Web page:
So what went wrong?

The big news was first reported, among others, by Associated Press and BBCclaiming the ruling party has made a spectacular 180 degree turn to release all political prisoners. It appears that AP’s Elias Meseret was among the first to translate parts of the briefing from Amharic and spread the breathtaking declaration. AP’s wire copy was then picked up by the Guardian and many other western media outlets. Rights groups jumped on the report as well with Amnesty International suggesting the decision to free all political prisoners is a sign of “the end of an era of bloody repression in Ethiopia.”

After the story made the rounds, snippets recorded from the nightly broadcasts were shared by local journalists on social media. The truth, it turns out, is much more somber.

The Prime Minister didn’t actually announce the freedom of every political prisoner Ethiopia. In fact, he went to great lengths to avoid calling them “political prisoners.”

Here is a word-for-word translation of the premier’s comments followed  by AP’s version:
It is known that there are political leaders and individuals whose crimes have resulted in court convictions or have resulted in their ongoing prosecution under the country’s law. Nevertheless, to create an atmosphere of national understanding and due to our belief that we can simultaneously expand our democratic horizons, some of them will be pardoned as per the law’s of pardon and as would be constitutionally permitted. We will proceed with this action while taking precautions to ensure the rule of law is respected throughout the process, and pursue the development of our democratic and political structure that oversees our multiparty system.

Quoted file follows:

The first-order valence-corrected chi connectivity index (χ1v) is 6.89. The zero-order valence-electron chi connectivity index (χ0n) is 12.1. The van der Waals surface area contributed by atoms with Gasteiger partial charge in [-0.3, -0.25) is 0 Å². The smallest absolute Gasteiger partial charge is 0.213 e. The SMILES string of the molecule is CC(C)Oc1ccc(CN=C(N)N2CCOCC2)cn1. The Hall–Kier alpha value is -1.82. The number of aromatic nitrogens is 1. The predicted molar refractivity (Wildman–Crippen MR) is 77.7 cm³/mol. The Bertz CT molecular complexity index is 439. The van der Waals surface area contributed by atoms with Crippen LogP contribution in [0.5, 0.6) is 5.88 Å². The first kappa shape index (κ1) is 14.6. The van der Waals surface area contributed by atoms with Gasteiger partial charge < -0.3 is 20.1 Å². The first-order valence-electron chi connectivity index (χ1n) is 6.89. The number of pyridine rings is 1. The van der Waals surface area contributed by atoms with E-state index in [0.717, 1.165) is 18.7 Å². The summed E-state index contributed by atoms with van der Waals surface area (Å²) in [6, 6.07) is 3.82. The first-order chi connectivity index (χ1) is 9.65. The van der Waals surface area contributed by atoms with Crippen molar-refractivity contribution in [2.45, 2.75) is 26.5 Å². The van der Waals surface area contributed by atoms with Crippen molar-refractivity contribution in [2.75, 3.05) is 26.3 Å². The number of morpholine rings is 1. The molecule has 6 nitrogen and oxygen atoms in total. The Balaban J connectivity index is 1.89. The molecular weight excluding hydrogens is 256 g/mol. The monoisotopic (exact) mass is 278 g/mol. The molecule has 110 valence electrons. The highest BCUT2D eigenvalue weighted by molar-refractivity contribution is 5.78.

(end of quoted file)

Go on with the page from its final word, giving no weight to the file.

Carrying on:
Now, this is far from what most international media outlets quoted the prime minister as saying yesterday. The statement was vague and riddled with state propaganda to portray the government in Ethiopia as a well-oiled machine preparing for a brief pit stop before blazing onwards to glory. But it is a far cry from the media depiction of a regime that admitted to constitutional wrongdoings and is attempting to restart with a clean slate.

One of the first questions from Ethiopians was: What constitutes a political prisoner?

It is still unclear just how many prisoners will be released from the thousands held across the country, but we can immediately discard the suggestion that “all political prisoners will be freed” as a myth.

Unfortunately, this was a case of bad translation. There is no way the prime minister would refer to anyone as a “political prisoner.” To do so would be to admit that they had been unjustly detained. Instead, the premier referred to the detainees as “political leaders or individuals whose crimes have resulted in court convictions or ongoing prosecution under the law.”